3. Re-evaluate and Improve Internal Processes
While collaboration and communication software is essential in optimizing your approach to managing construction for your company to grow, don’t stop there! There are plenty of ways to streamline the design and site preparation process without investing in expensive and trendy equipment. For example, geotagging is a dependable tool that has been available for years to locate precisely where photos were taken. When you’re working on laying out any structure without any visual markers provided, it can be challenging to determine where the images or video were captured. GPS-linked and geotagged documents specify the exact placement of structures and unique access points to reduce costly mistakes during construction.
4. Benchmark Bidding Cost with Competitors
Lastly, consider aligning your bidding cost structure with the segment of the infrastructure and construction companies you are competing with. Companies that build the longest-lasting and most technically complex projects can operate at more premium margins. Construction companies who make more common commodity-type or simple infrastructure yet try to operate at premium margins will nonetheless fail. There is room in the heavy civil construction industry for companies of all types. Still, vigilance regarding cost structures is critical, as problems arise for companies when the capabilities, cost structure, and positioning fall out of alignment.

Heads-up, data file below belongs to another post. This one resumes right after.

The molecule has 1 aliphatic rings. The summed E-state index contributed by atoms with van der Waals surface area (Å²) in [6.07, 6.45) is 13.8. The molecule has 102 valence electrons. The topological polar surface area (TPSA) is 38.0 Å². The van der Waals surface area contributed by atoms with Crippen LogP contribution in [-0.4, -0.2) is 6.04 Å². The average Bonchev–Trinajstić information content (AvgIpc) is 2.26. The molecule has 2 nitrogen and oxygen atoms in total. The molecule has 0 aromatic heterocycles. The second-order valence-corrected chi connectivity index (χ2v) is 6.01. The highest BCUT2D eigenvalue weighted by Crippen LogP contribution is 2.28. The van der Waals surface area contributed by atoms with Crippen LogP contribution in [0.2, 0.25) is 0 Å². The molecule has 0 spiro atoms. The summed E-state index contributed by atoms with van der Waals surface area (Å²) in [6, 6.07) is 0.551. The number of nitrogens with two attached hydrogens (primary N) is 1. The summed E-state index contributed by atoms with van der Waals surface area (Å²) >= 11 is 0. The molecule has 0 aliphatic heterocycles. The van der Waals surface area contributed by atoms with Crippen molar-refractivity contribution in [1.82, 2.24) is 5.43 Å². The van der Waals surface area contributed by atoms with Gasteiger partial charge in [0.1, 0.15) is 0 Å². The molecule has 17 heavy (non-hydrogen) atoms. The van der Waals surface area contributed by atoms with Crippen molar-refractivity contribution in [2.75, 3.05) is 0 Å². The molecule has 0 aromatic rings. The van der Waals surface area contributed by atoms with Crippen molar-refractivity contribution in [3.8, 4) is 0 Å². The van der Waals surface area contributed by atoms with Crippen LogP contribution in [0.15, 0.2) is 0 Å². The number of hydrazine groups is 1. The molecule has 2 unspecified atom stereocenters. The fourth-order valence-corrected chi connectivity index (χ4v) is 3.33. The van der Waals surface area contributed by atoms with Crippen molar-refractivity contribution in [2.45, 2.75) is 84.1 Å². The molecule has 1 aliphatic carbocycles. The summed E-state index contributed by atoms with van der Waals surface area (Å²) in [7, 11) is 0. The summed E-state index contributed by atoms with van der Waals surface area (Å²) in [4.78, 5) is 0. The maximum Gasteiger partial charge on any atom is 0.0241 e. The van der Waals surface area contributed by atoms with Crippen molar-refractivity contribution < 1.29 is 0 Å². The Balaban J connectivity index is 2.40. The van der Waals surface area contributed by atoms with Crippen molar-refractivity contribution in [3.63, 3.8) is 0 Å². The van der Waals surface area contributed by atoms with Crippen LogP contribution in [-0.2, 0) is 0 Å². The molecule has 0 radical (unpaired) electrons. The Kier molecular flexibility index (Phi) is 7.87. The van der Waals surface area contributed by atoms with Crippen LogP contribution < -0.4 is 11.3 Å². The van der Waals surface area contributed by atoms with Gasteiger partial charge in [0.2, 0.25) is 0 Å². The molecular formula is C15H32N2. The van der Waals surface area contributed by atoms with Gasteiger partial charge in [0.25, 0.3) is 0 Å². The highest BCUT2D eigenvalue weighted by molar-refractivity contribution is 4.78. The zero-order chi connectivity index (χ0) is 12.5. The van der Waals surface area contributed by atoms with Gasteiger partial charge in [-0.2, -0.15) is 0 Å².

Heavy Civil Construction: The Building of Generations
The heavy civil construction sector will always present plenty of challenges to the contractors working within it, but remember just as many opportunities for growth for your construction company and your professional team.
Moreover, building public infrastructures that our community truly needs can be incredibly rewarding and satisfying, especially when it comes to high extra costs to those who benefit from it daily. Consider upgrading your company’s approach to collaboration and communication technology to win more heavy civil infrastructure bids and keep your bids within the strict limitations for cost and time. Project management for construction will be light, even though heavy civil works are catered. Additionally, doing so will benefit your construction company in the long run and benefit communities for years beyond.